by Staff Writers
Irvine, Calif. (UPI) Nov 18, 2011
U.S. scientists say they have invented a material that is the lightest on Earth, 100 times lighter than Styrofoam.
The material was developed by a research team consisting of scientists at the University of California, Irvine, HRL Laboratories and Caltech, the Los Angeles Times reported Thursday.
The material has been dubbed "ultralight metallic microlattice," and consists of 99.99 percent air thanks to its "microlattice" cellular architecture, a UC Irvine release said.
"The trick is to fabricate a lattice of interconnected hollow tubes with a wall thickness 1,000 times thinner than a human hair," lead author Tobias Shandler said in the release.
The material may have use in the aerospace industry, acoustic dampening and perhaps some battery applications, the researchers said.
The announcement of the material was published in the journal Science.
Space Technology News - Applications and Research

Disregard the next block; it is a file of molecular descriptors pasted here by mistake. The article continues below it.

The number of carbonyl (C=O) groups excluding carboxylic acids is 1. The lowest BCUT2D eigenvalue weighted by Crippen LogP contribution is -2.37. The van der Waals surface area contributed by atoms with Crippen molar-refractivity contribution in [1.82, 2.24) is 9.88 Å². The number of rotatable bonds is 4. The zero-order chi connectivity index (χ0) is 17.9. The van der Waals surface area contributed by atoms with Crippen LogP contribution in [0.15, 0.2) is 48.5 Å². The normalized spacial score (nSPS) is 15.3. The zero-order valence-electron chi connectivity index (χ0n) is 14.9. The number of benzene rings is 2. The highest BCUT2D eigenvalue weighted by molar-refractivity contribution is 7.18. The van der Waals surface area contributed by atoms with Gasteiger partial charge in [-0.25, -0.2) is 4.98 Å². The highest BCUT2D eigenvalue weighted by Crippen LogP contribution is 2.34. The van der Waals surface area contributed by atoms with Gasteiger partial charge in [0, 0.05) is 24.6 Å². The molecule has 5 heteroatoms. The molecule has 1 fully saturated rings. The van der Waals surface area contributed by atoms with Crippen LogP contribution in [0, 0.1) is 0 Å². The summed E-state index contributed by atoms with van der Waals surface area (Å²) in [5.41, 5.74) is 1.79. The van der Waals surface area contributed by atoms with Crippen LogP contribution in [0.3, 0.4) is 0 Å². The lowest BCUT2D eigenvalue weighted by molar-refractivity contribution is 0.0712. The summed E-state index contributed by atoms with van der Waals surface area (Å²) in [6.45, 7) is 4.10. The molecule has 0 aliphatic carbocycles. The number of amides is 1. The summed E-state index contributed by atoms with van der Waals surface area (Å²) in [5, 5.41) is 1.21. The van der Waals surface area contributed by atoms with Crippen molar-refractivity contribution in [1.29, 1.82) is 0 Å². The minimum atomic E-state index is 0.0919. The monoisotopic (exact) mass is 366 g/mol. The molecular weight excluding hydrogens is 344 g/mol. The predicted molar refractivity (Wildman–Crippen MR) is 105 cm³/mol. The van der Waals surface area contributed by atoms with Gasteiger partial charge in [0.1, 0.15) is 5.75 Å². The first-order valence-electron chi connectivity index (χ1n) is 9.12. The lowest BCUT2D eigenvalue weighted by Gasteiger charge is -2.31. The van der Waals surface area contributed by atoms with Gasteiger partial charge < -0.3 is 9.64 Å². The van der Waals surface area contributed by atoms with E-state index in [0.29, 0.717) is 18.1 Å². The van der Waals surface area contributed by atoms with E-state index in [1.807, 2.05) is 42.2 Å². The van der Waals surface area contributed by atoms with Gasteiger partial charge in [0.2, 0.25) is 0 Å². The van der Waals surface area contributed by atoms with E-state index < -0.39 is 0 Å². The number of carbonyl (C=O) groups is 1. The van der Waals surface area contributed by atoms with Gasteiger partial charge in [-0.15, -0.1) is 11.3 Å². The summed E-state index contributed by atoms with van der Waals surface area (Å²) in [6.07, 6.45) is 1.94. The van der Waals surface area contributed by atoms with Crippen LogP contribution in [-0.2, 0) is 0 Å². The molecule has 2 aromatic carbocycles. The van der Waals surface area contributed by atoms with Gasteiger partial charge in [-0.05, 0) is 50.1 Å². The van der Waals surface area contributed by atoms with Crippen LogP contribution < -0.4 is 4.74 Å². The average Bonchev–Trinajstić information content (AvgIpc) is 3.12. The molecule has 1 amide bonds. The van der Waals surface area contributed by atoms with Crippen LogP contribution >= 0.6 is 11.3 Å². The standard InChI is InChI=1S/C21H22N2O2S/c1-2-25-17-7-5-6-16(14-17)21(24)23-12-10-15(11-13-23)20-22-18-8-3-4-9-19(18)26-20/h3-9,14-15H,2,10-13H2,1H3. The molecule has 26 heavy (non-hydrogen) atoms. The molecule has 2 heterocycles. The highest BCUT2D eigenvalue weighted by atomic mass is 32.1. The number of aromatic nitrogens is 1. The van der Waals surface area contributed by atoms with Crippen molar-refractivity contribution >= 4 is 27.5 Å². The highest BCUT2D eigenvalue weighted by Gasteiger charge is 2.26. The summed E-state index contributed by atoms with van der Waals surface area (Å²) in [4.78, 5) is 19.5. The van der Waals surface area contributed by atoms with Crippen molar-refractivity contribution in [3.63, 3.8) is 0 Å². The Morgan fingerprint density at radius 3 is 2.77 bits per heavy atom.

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New 'smart' material could help tap medical potential of tissue-penetrating light
Washington DC (SPX) Nov 18, 2011
Scientists are reporting development and successful initial testing of the first practical "smart" material that may supply the missing link in efforts to use in medicine a form of light that can penetrate four inches into the human body. Their report on the new polymer or plastic-like material, which has potential for use in diagnosing diseases and engineer new human tissues in the lab, a ... read more
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